Earlier this week, Echopass Corp. announced that it had become the first cloud-based contact center provider to achieve Payment Card Industry Data Security Standard (PCI DSS) Level 1 compliance. The PCI Level 1 certification came just a little more than six months after the PCI Security Standards Council released a
Echopass Chief Information Security Officer (CISO) Dennis Empey highlighted a number of catalysts behind the company's swift push for certification, with market competitiveness being chief among them. With Echopass having as recently as August released a new product package aimed exclusively at large enterprises, he noted that PCI compliance has become a requirement for cloud providers dealing with enterprises of any size. Every contract the company negotiates with a client now has PCI DSS as a checkbox at the minimum, though in some cases, enterprises require a much deeper review and potentially even proof of an audit.
There was a competitive element to the move to Level 1 compliance, Empey was quick to admit, calling it "a basic ticket to the game" and noting that if "you can't prove that you've satisfied that requirement, you're probably not going to make that cut."
As for the changes brought forth by the February supplement, Empey said that providers previously were able to go through a self-attestation process to satisfy the needs of clients, and though that process alluded to periodic testing, vulnerability scanning and the like, there were no third-party verification requirements. Now, Empey stressed, third-party validation is a must.
"It's really no longer sufficient to just deal with it from your self-attestation. You really need to go through an audit process; you need to have the policies, procedures, technology, the architectural approach; you really need to have all of that verified, audited, tested," he said.
As Echopass prepared to adjust its security stance to meet PCI's requirements, Empey said there were two approaches available to any cloud provider. The first was to start from scratch, build a completely secure platform and migrate users to that platform. Instead, Echopass chose to segregate its existing platform based on which areas touch PCI-related data, a process Empey said was not dissimilar to "changing the tires of a racecar while it's going around the track."
Though he considered the second approach slightly more difficult, Empey described the tiered architecture as a more effective deployment model that not only provides a secure environment, but also ensures that the PCI regulatory requirements were met. In terms of how data was segregated, Echopass followed the typical PCI data breakdown of tier 1 (data that is absolutely necessary to secure), tier 2 (data connected to areas that need to be secured) and tier 3 (data that doesn't connect to or touch PCI-related areas). Even with a tiered architecture, Empey stressed that organizations must still secure the edge of the platform.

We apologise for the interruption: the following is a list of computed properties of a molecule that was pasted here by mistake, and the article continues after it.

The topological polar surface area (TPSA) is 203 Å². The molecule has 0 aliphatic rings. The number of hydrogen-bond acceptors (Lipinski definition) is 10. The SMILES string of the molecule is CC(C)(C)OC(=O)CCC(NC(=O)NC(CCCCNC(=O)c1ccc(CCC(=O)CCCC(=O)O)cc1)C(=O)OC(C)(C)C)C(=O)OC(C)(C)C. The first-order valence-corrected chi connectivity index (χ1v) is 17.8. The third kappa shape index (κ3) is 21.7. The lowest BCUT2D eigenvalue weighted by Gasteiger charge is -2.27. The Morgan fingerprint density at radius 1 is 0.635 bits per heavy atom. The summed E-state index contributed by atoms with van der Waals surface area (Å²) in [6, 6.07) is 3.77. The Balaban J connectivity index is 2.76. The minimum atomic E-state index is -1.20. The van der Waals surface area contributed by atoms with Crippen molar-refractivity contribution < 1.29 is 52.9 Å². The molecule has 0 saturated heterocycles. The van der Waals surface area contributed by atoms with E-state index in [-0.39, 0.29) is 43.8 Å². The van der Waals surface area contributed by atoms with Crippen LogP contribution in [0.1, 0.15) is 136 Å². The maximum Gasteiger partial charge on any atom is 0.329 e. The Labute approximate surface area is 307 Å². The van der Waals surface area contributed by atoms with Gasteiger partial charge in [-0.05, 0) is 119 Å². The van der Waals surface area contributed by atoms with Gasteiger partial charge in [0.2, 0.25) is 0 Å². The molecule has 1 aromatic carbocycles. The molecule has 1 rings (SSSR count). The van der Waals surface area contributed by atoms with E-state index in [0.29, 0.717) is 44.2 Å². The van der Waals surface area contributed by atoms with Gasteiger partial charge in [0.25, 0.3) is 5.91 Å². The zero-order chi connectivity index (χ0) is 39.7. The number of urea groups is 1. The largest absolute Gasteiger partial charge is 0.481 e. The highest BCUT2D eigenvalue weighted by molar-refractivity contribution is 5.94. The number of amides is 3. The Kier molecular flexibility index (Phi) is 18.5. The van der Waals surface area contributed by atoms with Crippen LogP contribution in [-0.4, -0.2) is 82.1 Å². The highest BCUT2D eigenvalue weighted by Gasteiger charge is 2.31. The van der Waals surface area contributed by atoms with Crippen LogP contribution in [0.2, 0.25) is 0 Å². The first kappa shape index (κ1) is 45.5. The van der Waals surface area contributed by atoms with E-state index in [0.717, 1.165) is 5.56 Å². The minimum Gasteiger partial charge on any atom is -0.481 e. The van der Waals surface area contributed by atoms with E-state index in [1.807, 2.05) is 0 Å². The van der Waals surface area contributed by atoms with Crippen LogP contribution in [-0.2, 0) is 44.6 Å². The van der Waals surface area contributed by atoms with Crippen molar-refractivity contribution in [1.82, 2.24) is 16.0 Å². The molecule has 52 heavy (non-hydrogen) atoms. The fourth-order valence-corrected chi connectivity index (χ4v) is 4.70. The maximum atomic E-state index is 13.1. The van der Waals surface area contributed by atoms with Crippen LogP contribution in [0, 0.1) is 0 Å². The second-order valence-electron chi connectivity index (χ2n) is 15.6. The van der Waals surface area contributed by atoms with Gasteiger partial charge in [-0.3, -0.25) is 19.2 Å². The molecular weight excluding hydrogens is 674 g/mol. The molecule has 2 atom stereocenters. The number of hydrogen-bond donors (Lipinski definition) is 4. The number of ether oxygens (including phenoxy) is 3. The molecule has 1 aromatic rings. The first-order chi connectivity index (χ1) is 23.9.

Part of that tiering process is actually figuring out what data is PCI-compliant and where that data is stored, a task that Empey said is a struggle for a lot of organizations because they "don't know what they don't know." Returning to the heightened need for validation, he advised organizations to take the necessary time to analyze, from a technical and intellectual perspective, the data in their possession so they can verify that they "have that data and know what do with it and where it is."
It doesn’t count if it's not documented
Among the most challenging aspects of maintaining PCI DSS compliance for any organization is ensuring that a thorough, robust documentation process is in place. "I think the challenge a lot of companies have is that documentation is the last thing that they think about and is really, in a lot of companies' minds, something that can wait until next time," Empey said. "If that is the case, it's very, very difficult to catch up."
Over the last two-and-a-half years, Echopass spent many hours confirming that processes were captured and kept current. Of course, the company still had to document the changes it made in the push for Level 1 certification, but according to Empey, the documentation practices they already had in place resulted in an easier path. He advised organizations that fall under PCI guidelines to document every change that is made to security processes.
While PCI compliance is often thought of as the responsibility of an IT security team, Empey emphasized that any organization that places PCI as the sole responsibility of security will not succeed. Instead, an organization must make PCI a priority throughout every group because every employee will need to take time away from their day-to-day roles occasionally for PCI guidance, training, and policy awareness and processes. In particular, the executive team needs make the regulatory requirements a stated priority, as Echopass' 2013 PCI efforts were as early as mid-2012.
"It's not a destination; you don't look at a map and choose the destination as being PCI-compliant and say, 'Let's celebrate. Let's call it a day and move on to the next challenge,'" Empey commented. "You are making a permanent behavioral and process and maturity change to your organization, and you really have to commit to that."